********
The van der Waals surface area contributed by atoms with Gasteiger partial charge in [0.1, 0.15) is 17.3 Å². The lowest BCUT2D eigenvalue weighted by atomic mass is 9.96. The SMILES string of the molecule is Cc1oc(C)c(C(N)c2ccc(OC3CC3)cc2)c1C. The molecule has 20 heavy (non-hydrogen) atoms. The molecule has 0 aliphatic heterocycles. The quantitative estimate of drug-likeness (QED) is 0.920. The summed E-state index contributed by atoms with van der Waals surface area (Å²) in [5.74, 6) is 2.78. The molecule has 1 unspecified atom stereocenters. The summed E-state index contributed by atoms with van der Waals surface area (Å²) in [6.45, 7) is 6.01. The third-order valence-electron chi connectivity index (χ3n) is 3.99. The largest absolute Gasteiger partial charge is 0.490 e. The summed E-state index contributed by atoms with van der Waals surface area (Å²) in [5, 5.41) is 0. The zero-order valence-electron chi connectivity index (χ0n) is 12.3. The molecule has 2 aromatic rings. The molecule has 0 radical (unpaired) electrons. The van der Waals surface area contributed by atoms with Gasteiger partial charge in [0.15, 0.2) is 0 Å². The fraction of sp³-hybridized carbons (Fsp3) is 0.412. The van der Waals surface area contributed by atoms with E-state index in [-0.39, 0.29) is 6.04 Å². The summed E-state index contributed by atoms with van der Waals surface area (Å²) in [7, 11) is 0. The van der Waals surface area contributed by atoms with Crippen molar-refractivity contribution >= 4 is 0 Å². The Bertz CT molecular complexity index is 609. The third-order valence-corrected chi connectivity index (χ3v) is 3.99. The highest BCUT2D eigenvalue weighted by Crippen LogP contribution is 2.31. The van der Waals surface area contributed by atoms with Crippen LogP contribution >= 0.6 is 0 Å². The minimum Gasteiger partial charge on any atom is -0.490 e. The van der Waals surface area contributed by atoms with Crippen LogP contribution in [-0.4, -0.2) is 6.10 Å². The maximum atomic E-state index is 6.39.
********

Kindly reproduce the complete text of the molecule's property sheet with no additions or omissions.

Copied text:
The van der Waals surface area contributed by atoms with Gasteiger partial charge in [0.1, 0.15) is 17.3 Å². The lowest BCUT2D eigenvalue weighted by atomic mass is 9.96. The SMILES string of the molecule is Cc1oc(C)c(C(N)c2ccc(OC3CC3)cc2)c1C. The molecule has 20 heavy (non-hydrogen) atoms. The molecule has 0 aliphatic heterocycles. The quantitative estimate of drug-likeness (QED) is 0.920. The summed E-state index contributed by atoms with van der Waals surface area (Å²) in [5.74, 6) is 2.78. The molecule has 1 unspecified atom stereocenters. The summed E-state index contributed by atoms with van der Waals surface area (Å²) in [6.45, 7) is 6.01. The third-order valence-electron chi connectivity index (χ3n) is 3.99. The largest absolute Gasteiger partial charge is 0.490 e. The summed E-state index contributed by atoms with van der Waals surface area (Å²) in [5, 5.41) is 0. The zero-order valence-electron chi connectivity index (χ0n) is 12.3. The molecule has 2 aromatic rings. The molecule has 0 radical (unpaired) electrons. The van der Waals surface area contributed by atoms with Gasteiger partial charge in [0.15, 0.2) is 0 Å². The fraction of sp³-hybridized carbons (Fsp3) is 0.412. The van der Waals surface area contributed by atoms with E-state index in [-0.39, 0.29) is 6.04 Å². The summed E-state index contributed by atoms with van der Waals surface area (Å²) in [7, 11) is 0. The van der Waals surface area contributed by atoms with Crippen molar-refractivity contribution >= 4 is 0 Å². The Bertz CT molecular complexity index is 609. The third-order valence-corrected chi connectivity index (χ3v) is 3.99. The highest BCUT2D eigenvalue weighted by Crippen LogP contribution is 2.31. The van der Waals surface area contributed by atoms with Crippen LogP contribution >= 0.6 is 0 Å². The minimum Gasteiger partial charge on any atom is -0.490 e. The van der Waals surface area contributed by atoms with Crippen LogP contribution in [-0.4, -0.2) is 6.10 Å². The maximum atomic E-state index is 6.39.